Finally, the Administrator stopped by the Community Church of Nazarene in Far Rockaway, where Rev. Dr. Les Mullings and Congressman Gregory Meeks showed the Administrator around the congregation which was working tirelessly taking in and distributing clothing, as well as serving hot meals to disaster survivors.  Volunteer organizations play such a critical role in disaster response and recovery, not only large organizations like the Red Cross, but small congregations such as this one.

Rockaway, N.Y., Nov. 4, 2012 -- Craig Fugate, FEMA Administrator, speaks with Hurricane Sandy survivors at the Community Church of the Nazarene. Administrator Fugate visited several parts of New York that were impacted by Hurricane Sandy.

Rockaway, N.Y., Nov. 4, 2012 -- Craig Fugate, FEMA Administrator, speaks with Hurricane Sandy survivors at the Community Church of the Nazarene. Administrator Fugate visited several parts of New York that were impacted by Hurricane Sandy.

What was clear from this trip was that the impacted communities are moving forward, but this will be a long recovery, and FEMA will be there supporting states and locals through it all.  Only by working together as a team, will we be successful.  Right now, the first step is for individuals to register for assistance.  Once again, you can call 1-800-621-FEMA, or visit www.disasterassistance.gov on your computer or m.fema.gov on a mobile phone.  Working together, we will recover and we will rebuild.

Sandy Update 6: Registering for Assistance, Over $100 million Already Approved for Disaster Survivors

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As many people across the Northeast and Mid-Atlantic continue to recover from Hurricane Sandy, members of the entire emergency management team, including the federal, state, tribal, and local governments, the faith based and non-profit communities, and the public, are working tirelessly to support those across the impacted area.  As of this morning, more than 122,000 people have registered for disaster assistance and more than $107 million in assistance has already been approved.  Here’s a breakdown of disaster assistance by state:

  • New York: over  69,000 registered; more than $75 million in assistance approved
  • New Jersey:  over  49,000 registered; more than $31 million in assistance approved
  • Connecticut:  over 2,400 registered; more than $368,000 in assistance approved

These numbers continue to increase as residential power is being restored and those affected are able to register for assistance with FEMA online, as well as through the 800 number.  If you’ve live in an eligible county and have been affected by Hurricane Sandy, we encourage you to apply for assistance by calling 1-800-621-FEMA(3362) TTY 1-800-462-7585 or if you have access to the internet, applying online at www.disasterassistance.gov.

Additionally, as many people have been without power for several days, fuel continues to be a top priority for FEMA. Under direction of President Obama, the Defense Logistics Agency (DLA) purchased up to 12 million gallons of unleaded fuel and up to 10 million gallons of diesel fuel for distribution in areas impacted by the storm to supplement ongoing private sector efforts.  Tanker trucks have distributed fuel throughout New York, New Jersey and other communities impacted by the storm. There are currently 10 fuel sites throughout New York and New Jersey where residents can refuel their cars and get gas for generators and other necessities.  We are committed to continuing our support in Hurricane Sandy response and recovery efforts.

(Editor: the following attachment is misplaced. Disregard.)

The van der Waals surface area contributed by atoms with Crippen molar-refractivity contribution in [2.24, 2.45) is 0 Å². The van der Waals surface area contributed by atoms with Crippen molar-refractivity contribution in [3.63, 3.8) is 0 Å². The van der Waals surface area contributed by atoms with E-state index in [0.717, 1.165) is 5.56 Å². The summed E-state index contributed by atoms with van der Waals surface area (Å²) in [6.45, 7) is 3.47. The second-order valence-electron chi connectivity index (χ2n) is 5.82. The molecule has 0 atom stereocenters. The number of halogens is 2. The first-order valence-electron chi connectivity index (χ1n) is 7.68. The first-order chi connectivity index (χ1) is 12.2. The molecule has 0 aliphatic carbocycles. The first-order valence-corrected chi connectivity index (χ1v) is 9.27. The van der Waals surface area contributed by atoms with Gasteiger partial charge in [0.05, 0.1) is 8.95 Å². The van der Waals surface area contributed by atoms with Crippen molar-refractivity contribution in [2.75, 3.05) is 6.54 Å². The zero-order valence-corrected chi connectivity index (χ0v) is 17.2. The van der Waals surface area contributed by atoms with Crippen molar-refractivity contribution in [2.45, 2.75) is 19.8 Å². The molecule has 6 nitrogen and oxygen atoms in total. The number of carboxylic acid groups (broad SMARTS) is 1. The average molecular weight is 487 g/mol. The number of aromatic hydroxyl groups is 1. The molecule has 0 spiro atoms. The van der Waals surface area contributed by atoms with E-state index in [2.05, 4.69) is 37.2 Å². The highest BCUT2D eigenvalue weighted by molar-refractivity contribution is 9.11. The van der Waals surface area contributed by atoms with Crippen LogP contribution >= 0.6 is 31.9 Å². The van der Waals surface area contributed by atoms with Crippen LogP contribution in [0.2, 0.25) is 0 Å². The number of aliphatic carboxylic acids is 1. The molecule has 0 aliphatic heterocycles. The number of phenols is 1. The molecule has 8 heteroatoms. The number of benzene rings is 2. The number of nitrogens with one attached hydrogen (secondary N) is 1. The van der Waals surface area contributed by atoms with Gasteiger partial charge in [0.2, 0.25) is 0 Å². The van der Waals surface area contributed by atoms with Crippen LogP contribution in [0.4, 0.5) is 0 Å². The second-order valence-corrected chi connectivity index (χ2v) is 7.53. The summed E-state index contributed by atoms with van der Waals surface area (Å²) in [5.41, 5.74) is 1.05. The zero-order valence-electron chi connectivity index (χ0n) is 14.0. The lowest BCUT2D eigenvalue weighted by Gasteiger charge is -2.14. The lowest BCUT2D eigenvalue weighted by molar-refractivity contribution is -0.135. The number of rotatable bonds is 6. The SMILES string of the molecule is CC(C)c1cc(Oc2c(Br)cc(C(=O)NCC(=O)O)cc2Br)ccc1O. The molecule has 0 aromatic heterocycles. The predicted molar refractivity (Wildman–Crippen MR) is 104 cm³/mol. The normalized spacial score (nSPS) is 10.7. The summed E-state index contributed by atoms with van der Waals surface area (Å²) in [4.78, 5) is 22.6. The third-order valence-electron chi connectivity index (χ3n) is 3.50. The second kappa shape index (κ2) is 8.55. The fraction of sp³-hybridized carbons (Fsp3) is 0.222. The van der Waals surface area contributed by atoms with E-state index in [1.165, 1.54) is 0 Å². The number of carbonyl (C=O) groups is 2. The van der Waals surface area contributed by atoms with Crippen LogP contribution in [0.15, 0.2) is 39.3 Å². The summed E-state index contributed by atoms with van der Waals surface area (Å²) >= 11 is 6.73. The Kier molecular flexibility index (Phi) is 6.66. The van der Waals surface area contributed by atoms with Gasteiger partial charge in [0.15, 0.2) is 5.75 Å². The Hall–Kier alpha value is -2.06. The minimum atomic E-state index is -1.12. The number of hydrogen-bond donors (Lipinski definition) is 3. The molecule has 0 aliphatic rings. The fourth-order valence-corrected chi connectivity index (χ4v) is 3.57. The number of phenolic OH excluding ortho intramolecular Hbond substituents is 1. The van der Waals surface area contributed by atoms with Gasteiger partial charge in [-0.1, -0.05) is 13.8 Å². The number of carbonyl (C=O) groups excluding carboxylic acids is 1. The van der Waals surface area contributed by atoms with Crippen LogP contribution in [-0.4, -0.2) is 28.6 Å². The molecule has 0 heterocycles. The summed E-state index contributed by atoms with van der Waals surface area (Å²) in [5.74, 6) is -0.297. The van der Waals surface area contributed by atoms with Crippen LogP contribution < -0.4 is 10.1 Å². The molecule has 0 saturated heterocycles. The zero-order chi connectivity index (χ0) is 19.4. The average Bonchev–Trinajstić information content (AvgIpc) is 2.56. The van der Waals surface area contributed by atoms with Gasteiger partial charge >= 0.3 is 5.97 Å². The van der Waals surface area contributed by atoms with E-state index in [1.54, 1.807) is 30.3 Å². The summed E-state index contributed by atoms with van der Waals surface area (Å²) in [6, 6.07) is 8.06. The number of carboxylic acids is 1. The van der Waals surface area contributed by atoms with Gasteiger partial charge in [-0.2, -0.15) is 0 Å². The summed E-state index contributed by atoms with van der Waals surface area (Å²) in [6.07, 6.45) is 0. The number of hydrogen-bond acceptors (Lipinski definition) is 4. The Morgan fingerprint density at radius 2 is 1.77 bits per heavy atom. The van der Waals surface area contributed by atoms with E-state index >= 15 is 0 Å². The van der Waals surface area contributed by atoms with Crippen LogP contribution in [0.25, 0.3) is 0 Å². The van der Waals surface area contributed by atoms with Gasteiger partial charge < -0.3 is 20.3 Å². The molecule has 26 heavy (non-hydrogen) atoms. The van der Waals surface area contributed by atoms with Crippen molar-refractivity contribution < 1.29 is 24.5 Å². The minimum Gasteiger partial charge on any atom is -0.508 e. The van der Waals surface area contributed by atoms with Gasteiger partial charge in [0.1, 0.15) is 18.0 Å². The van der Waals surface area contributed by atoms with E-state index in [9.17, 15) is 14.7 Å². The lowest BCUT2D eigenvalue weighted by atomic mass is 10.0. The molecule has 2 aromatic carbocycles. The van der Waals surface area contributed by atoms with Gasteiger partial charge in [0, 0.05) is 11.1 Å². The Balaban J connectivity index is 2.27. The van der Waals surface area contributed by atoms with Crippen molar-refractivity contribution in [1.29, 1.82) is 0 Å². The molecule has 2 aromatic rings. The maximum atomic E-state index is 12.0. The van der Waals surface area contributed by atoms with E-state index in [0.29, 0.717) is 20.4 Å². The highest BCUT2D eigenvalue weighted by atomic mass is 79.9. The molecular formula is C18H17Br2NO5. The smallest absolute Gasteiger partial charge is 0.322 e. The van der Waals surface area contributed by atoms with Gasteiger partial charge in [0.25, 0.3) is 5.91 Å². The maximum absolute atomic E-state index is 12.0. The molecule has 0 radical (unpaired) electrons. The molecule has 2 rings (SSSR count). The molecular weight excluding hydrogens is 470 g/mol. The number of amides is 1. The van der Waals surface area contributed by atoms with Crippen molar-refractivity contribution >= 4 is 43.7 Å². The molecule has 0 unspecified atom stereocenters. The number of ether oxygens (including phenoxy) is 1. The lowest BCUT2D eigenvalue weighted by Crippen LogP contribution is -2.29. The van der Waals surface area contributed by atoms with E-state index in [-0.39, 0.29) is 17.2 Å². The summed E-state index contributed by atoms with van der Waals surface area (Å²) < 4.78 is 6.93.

Here are some photos highlighting our ongoing response and recovery efforts as we work to assist those residents affected by Hurricane Sandy.

Pleasantville, N.J., Oct. 31, 2012 -- At the Red Cross shelter at Pleasantville High School, FEMA Community Relations team member Sandy Hendrix talks with evacuee Lee Davidson about his immediate needs.

Pleasantville, N.J., Oct. 31, 2012 -- At the Red Cross shelter at Pleasantville High School, FEMA Community Relations team member Sandy Hendrix talks with evacuee Lee Davidson about his immediate needs.

Atlanta, Ga., Oct. 31, 2012 -- Through distribution centers in Atlanta, Ga. and Frederick, Md., FEMA maintains commodities, including millions of liters of water, millions of meals and hundreds of thousands of blankets. As of last evening, more than 305,000 liters of water and more than 185,000 meals in staging at Incident Support Bases in Westover, MA and Lakehurst, NJ, have been transferred to states to supplement their existing inventory. The Incident Support Bases continue to be restocked in anticipation of additional requests for assistance from affected states.

Atlanta, Ga., Oct. 31, 2012 -- Through distribution centers in Atlanta, Ga. and Frederick, Md., FEMA maintains commodities, including millions of liters of water, millions of meals and hundreds of thousands of blankets. As of last evening, more than 305,000 liters of water and more than 185,000 meals in staging at Incident Support Bases in Westover, MA and Lakehurst, NJ, have been transferred to states to supplement their existing inventory. The Incident Support Bases continue to be restocked in anticipation of additional requests for assistance from affected states.

Riverside, Calif., Nov. 1, 2012 -- A fleet of more than 70 Southern California Edison utility trucks is being prepared for transport to the East Coast to help restore power in areas devastated by Hurricane Sandy. The U.S. Air Force will use six C-5 and eight C-17 aircraft to transport the vehicles from March Air Reserve Base in Riverside County.